Friday 28 July 2023

Would Scotland be part of the Common Travel Area?


When the UK left the EU, it would have been possible for the UK to pursue an agreement with the EU similar to the EFTA (European Free Trade Association) states of Iceland, Liechtenstein, Norway and Switzerland. The UK was a founder member of EFTA in 1960. Doing so would have meant the UK retained many of the advantages of EU membership, while avoiding some of the disadvantages. A number of Brexit supporters therefore proposed EFTA membership at least as a temporary position.

I primarily wished the UK to leave the EU because I did not want the UK to be part of the EU’s project of ever closer union. The EU is at present perhaps best described as a sort of confederation. Member states are at least nominally independent sovereign nation states. This is similar to the early years of the United States between 1781 and 1789 and indeed the Confederate States of America from 1861 to 1865.

The problem with confederations is that they are so loose that they are always in danger of falling apart. At some point it is necessary for central control and to tell the participants that they are not independent sovereign states, but rather part of either a unitary nation state (like the UK or France) or a federal state (like Germany or Australia). This is why the EU is moving slowly but surely towards becoming a federation.

The EU’s movement towards federation can be seen in its introduction of Schengen, the Single Market and especially the Euro. Ideas such as a European defence force, common taxation and fiscal union show that the EU is moving towards political union. This was the whole point of introducing the Euro as shared currency as it would in time necessitate political union.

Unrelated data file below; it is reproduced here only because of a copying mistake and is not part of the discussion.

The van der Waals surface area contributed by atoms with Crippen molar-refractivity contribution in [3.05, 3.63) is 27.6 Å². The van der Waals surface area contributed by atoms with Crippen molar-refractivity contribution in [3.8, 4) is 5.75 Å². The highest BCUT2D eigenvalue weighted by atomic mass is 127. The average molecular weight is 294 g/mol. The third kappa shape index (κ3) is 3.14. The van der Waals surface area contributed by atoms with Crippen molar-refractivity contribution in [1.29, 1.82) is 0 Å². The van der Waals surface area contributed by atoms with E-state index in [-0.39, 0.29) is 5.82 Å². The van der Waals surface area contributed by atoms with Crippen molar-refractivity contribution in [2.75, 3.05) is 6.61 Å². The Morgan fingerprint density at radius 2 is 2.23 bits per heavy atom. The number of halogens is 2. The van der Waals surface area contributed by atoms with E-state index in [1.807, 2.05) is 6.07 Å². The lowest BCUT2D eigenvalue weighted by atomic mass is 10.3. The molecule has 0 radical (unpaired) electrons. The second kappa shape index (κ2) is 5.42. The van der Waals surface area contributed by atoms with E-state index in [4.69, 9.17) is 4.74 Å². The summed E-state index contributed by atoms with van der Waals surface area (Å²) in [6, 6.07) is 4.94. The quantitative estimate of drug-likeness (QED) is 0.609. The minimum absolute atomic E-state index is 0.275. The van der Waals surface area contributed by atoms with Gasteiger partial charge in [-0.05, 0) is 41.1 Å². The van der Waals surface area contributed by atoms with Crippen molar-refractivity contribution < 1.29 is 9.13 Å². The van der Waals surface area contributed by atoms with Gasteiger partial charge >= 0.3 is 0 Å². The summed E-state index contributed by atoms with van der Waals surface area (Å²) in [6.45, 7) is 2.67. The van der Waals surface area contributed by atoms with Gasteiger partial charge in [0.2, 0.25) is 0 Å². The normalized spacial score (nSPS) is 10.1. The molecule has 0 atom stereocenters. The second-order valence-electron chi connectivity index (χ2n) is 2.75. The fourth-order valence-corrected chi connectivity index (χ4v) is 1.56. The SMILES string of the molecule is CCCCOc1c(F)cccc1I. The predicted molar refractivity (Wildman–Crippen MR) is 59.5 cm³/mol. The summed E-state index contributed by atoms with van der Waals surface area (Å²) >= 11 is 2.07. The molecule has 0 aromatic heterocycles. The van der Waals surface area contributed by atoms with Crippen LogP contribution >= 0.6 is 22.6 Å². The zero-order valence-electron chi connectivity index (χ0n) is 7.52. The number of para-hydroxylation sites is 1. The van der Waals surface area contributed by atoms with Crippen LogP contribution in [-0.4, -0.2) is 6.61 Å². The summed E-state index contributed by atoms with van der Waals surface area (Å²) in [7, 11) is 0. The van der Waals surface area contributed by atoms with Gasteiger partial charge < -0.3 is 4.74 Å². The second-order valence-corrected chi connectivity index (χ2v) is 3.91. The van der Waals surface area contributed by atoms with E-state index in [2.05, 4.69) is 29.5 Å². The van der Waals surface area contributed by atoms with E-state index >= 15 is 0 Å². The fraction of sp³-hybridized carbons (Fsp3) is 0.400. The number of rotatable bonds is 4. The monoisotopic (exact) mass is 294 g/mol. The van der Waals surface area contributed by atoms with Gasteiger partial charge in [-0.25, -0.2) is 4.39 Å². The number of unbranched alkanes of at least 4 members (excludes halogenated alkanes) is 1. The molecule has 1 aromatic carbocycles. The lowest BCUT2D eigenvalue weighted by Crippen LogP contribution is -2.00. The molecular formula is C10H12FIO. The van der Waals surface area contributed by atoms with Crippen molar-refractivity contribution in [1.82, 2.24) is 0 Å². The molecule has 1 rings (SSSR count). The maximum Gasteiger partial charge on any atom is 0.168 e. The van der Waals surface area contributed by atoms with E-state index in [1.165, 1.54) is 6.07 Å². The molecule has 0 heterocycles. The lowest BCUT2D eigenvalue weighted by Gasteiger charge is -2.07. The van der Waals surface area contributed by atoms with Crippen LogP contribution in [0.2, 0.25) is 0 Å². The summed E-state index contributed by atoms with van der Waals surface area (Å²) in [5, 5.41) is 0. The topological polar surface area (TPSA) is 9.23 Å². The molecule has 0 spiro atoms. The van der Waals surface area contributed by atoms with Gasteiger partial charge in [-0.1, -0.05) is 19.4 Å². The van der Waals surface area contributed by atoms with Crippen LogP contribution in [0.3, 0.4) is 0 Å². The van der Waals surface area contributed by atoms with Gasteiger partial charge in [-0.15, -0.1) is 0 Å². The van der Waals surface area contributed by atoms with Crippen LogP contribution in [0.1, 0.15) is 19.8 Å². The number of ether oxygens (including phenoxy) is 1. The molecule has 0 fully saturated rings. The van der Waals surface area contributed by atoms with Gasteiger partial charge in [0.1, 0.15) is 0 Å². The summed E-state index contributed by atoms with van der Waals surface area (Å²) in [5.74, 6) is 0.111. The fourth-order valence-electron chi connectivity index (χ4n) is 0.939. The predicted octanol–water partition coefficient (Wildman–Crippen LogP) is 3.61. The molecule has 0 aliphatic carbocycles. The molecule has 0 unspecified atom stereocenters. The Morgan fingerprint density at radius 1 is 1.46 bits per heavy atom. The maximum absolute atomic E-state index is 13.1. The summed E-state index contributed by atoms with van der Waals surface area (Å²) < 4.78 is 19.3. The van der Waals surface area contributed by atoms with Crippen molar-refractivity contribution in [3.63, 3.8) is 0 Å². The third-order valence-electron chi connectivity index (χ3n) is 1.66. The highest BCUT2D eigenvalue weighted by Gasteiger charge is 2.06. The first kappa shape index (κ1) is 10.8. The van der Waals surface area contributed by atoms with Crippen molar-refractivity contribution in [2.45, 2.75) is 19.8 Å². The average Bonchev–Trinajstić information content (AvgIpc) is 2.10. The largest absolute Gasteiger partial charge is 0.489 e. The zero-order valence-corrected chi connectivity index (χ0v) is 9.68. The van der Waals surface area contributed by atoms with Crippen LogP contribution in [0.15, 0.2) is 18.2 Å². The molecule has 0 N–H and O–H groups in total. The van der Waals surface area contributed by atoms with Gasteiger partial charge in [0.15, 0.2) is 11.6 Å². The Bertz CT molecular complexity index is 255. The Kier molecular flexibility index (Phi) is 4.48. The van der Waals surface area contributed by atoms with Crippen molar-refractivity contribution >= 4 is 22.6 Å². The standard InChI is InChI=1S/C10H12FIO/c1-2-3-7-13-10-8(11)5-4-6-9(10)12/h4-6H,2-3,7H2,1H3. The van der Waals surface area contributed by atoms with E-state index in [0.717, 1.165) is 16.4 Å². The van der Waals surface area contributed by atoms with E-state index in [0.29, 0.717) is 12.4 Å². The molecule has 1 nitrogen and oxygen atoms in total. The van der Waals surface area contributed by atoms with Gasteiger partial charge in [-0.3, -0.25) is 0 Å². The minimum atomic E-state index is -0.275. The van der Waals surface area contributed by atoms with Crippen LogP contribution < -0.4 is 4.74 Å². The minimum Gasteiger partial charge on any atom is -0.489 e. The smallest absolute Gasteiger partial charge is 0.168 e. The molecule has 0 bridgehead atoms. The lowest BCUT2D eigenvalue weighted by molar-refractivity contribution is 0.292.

If you don’t want to be part of a United States of Europe, you have to leave. The UK including the vast majority of Remainers and indeed the SNP neither wanted the Euro nor did it want to be part of Schengen. Remainers wanted to keep all of the UK opt outs and gain more if possible. The SNP does not wish to join the Euro and hopes for some sort of opt out from Schengen. It doesn’t want Scotland to be a region of the EU, which makes joining senseless.

But then EFTA provided a way of avoiding political union but retaining the economic and social advantages of EU membership. But the reason this was rejected was Leave voters were promised control over UK borders. EFTA states must sign up to free movement of EU citizens and are part of the Single Market.

I have always thought it foolish to object to free movement of EU citizens and unless the UK is going to radically undercut the EU we might as well have remained part of the Single Market. The UK like most European countries has an aging demographic, because not enough children have been born in past decades. We can either get workers from the EU or from elsewhere. The consequence of leaving the EU has been that we are now importing one million people a year mainly from outside the EU rather than from inside the EU. We have gained nothing from cutting ourselves off from a necessary labour supply.

But control of UK borders was central politically to Brexit and so EFTA was never an option.

If the UK had chosen the EFTA option, then Scottish independence would have been unproblematic in terms of borders. If Scotland, then chose to join the EU then the UK would still have had open borders with Scotland and both would still be part of the EU’s Single Market. Brexit would have changed little.

But it is in this context that the SNP’s latest paper on citizenship makes some very dubious assumptions. It treats the UK as if it had chosen EFTA membership after Brexit when it did not.